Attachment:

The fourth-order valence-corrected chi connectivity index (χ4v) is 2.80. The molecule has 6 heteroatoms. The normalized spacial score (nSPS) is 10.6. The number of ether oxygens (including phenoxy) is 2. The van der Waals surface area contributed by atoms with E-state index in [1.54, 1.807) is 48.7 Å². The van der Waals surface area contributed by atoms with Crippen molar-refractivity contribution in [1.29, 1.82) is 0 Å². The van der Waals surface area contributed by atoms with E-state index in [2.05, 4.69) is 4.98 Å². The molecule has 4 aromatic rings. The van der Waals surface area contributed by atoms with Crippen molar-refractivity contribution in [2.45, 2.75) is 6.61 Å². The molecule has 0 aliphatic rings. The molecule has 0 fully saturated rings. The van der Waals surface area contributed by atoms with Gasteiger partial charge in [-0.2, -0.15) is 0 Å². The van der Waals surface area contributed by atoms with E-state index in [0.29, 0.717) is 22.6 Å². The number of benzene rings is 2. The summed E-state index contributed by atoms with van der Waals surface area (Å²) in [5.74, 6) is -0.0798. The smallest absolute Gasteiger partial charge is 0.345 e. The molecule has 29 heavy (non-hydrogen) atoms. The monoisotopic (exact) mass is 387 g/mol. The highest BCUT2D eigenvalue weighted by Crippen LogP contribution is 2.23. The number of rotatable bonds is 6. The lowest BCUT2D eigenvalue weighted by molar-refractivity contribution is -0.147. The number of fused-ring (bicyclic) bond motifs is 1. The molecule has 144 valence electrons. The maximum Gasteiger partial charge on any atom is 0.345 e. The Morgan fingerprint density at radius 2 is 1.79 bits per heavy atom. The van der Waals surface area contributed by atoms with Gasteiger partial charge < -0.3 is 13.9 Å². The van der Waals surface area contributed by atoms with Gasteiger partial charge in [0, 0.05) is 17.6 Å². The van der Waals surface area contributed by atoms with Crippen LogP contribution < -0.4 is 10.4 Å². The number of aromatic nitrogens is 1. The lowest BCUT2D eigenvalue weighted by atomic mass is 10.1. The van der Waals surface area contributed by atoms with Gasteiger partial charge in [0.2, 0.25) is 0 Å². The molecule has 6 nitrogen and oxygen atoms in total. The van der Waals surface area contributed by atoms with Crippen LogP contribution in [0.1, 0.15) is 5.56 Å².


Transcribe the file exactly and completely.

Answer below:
The fourth-order valence-corrected chi connectivity index (χ4v) is 2.80. The molecule has 6 heteroatoms. The normalized spacial score (nSPS) is 10.6. The number of ether oxygens (including phenoxy) is 2. The van der Waals surface area contributed by atoms with E-state index in [1.54, 1.807) is 48.7 Å². The van der Waals surface area contributed by atoms with Crippen molar-refractivity contribution in [1.29, 1.82) is 0 Å². The van der Waals surface area contributed by atoms with E-state index in [2.05, 4.69) is 4.98 Å². The molecule has 4 aromatic rings. The van der Waals surface area contributed by atoms with Crippen molar-refractivity contribution in [2.45, 2.75) is 6.61 Å². The molecule has 0 aliphatic rings. The molecule has 0 fully saturated rings. The van der Waals surface area contributed by atoms with Gasteiger partial charge in [-0.2, -0.15) is 0 Å². The van der Waals surface area contributed by atoms with E-state index in [0.29, 0.717) is 22.6 Å². The number of benzene rings is 2. The summed E-state index contributed by atoms with van der Waals surface area (Å²) in [5.74, 6) is -0.0798. The smallest absolute Gasteiger partial charge is 0.345 e. The molecule has 29 heavy (non-hydrogen) atoms. The monoisotopic (exact) mass is 387 g/mol. The highest BCUT2D eigenvalue weighted by Crippen LogP contribution is 2.23. The number of rotatable bonds is 6. The lowest BCUT2D eigenvalue weighted by molar-refractivity contribution is -0.147. The number of fused-ring (bicyclic) bond motifs is 1. The molecule has 144 valence electrons. The maximum Gasteiger partial charge on any atom is 0.345 e. The Morgan fingerprint density at radius 2 is 1.79 bits per heavy atom. The van der Waals surface area contributed by atoms with Gasteiger partial charge < -0.3 is 13.9 Å². The van der Waals surface area contributed by atoms with Gasteiger partial charge in [0, 0.05) is 17.6 Å². The van der Waals surface area contributed by atoms with Crippen LogP contribution < -0.4 is 10.4 Å². The number of aromatic nitrogens is 1. The lowest BCUT2D eigenvalue weighted by atomic mass is 10.1. The van der Waals surface area contributed by atoms with Gasteiger partial charge in [0.2, 0.25) is 0 Å². The molecule has 6 nitrogen and oxygen atoms in total. The van der Waals surface area contributed by atoms with Crippen LogP contribution in [0.1, 0.15) is 5.56 Å².